The decision that Australia will acquire nuclear submarines has enormous ramifications, the consequences of which are only now being worked through. High on that list will be the need to keep the Collins class in service for even longer than anticipated because of the timescales involved from changing technology direction so abruptly. The earliest that an Australian designed and built nuclear submarine could enter service would be around 2040.
There has been some speculation that with this timeline in mind the government will seek to lease some existing nuclear submarines to start training crews and have an interim capability available. This is fine in theory, but the reality is that the USN does not appear to have any spare Virginia class SSNs and the Royal Navy definitely cannot spare an Astute since only four out of a total order of seven are in service.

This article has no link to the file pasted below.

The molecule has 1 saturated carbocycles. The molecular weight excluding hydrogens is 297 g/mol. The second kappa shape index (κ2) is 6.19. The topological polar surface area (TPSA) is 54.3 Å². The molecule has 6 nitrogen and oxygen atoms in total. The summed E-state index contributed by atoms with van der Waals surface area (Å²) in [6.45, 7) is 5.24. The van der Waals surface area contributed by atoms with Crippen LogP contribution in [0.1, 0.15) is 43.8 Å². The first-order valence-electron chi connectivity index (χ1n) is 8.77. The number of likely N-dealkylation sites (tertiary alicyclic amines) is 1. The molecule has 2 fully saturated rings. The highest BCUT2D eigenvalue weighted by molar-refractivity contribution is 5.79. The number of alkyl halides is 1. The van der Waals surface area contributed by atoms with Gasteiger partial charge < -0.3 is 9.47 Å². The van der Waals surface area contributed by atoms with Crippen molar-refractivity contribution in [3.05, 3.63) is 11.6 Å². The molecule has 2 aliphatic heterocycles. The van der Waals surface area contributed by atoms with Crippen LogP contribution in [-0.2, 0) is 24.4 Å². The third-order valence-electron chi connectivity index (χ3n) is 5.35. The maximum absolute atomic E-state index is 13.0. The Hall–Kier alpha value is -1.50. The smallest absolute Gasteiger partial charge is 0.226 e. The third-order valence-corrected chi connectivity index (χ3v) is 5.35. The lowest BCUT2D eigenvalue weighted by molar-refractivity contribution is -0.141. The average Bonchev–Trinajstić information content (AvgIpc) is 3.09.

It is possible that the USN would be able to find some older Los Angeles class SSNs, which are being progressively retired. Despite construction of the final one finishing 25 years ago, many have been upgraded and they are still formidable platforms. Whether the US is interested in leasing them – something that has never been done previously – is still to be seen, let alone the terms and conditions that might be attached to such a deal.
However, to enter service in Australia a couple of obvious things are needed: crews able to operate them and facilities where they could be docked. While neither issue is insurmountable, time is needed. For a while mixed RAN-USN crews could be used while local expertise is built up. Facilities could take even longer given the lethargic pace at which many Australian infrastructure projects move – especially ones involving state governments. For a country happily watching the Sydney-Melbourne rail link degrade to one of Third World standard, it would be a surprise if a brand new, heavily regulated nuclear submarine base could be created from nothing in less than a decade.